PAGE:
Loanwords that show no expected syncope, umlaut, rhotacism or other characteristically Scandinavian changes are obviously pre-Old Norse. For example, the source form of <ansas> 'beam' must have been something very archaic like *ansaz (rather than <áss> or the like), and <kulta> 'gold' < *gulþa- shows an unassimilated cluster. Note also the characteristic difference between forms of the same word when borrowed twice: <patja> straight from *badja- and <peti> re-borrowed after i-umlaut and the loss of the unstressed syllable (Finn. -i was automatically appended to the final consonant of younger loans).
If by Old Nordic you mean Early Runic, then the distinction between that and proto-Germanic becomes very tricky. Early Runic can be regarded as the epigraphic manifestation of a group of dialects ancestral to North and West Germanic (rather than just "Proto-Nordic"). Those dialects were still very close to reconstructable Proto-Germanic; so close, in fact, that it may be impossible to decide whether a given item was borrowed, say, ca. AD 400 or ca. 100 BC. I suppose the lexical distribution of i/e and u/o could be used as a reliable criterion. For example, the vocalism of <tupa> 'living room' (ON stofa) seems to reflect a pre-metatony form (cf. ERun. horna < *xurnan), and <rengas> apparently predates the Common Germanic change *eNC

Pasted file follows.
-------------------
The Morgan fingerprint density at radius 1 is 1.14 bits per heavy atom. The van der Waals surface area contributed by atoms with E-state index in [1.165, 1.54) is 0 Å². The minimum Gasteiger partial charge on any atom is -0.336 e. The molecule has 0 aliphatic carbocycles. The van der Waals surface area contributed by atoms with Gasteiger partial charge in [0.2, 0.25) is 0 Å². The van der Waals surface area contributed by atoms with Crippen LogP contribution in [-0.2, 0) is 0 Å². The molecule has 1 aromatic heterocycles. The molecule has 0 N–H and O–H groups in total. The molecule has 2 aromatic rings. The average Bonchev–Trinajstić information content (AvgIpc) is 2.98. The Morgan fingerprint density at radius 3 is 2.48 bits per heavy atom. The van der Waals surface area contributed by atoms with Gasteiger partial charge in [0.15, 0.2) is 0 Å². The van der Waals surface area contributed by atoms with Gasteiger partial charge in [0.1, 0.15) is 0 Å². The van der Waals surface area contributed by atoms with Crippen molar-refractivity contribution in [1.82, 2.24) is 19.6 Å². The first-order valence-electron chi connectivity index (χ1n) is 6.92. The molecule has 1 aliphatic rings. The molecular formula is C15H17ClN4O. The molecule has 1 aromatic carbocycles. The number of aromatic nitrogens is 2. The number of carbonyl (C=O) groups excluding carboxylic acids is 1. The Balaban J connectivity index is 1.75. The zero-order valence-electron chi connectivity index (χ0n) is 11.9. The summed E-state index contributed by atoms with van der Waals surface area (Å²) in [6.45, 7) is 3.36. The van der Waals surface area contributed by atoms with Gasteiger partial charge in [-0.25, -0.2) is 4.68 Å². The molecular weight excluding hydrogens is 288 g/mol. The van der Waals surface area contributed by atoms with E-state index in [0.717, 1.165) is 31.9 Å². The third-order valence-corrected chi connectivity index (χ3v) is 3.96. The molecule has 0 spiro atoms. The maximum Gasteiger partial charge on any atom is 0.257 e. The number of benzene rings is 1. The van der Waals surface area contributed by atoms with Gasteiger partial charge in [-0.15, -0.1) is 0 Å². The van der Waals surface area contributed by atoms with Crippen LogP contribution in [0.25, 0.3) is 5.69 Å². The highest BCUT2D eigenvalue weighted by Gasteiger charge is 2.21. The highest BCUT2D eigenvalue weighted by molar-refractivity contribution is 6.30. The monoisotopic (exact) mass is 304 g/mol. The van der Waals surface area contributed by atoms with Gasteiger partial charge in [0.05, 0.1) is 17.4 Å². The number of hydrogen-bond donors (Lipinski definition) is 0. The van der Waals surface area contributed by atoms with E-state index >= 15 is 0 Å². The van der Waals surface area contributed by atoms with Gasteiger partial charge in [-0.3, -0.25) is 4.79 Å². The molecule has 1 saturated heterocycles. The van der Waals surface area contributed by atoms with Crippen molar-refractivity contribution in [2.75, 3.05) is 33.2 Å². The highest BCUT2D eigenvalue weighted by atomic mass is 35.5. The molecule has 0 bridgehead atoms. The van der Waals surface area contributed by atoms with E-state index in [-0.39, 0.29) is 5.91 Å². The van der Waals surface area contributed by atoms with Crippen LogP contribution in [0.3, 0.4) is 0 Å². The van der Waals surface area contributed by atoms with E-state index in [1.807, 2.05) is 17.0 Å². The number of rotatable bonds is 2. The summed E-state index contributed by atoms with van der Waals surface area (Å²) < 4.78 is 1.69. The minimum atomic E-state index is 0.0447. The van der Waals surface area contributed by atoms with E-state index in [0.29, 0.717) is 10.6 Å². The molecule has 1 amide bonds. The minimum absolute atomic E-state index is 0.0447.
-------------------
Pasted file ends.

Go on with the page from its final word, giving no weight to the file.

> *iNC in *xrengaz!
----- Original Message -----
From: keth@...
Sent: Wednesday, March 21, 2001 1:13 AM
Subject: Re: Finnish loans [norse_course]

How do you distinguish between Old Nordic and Old Germanic as sources ?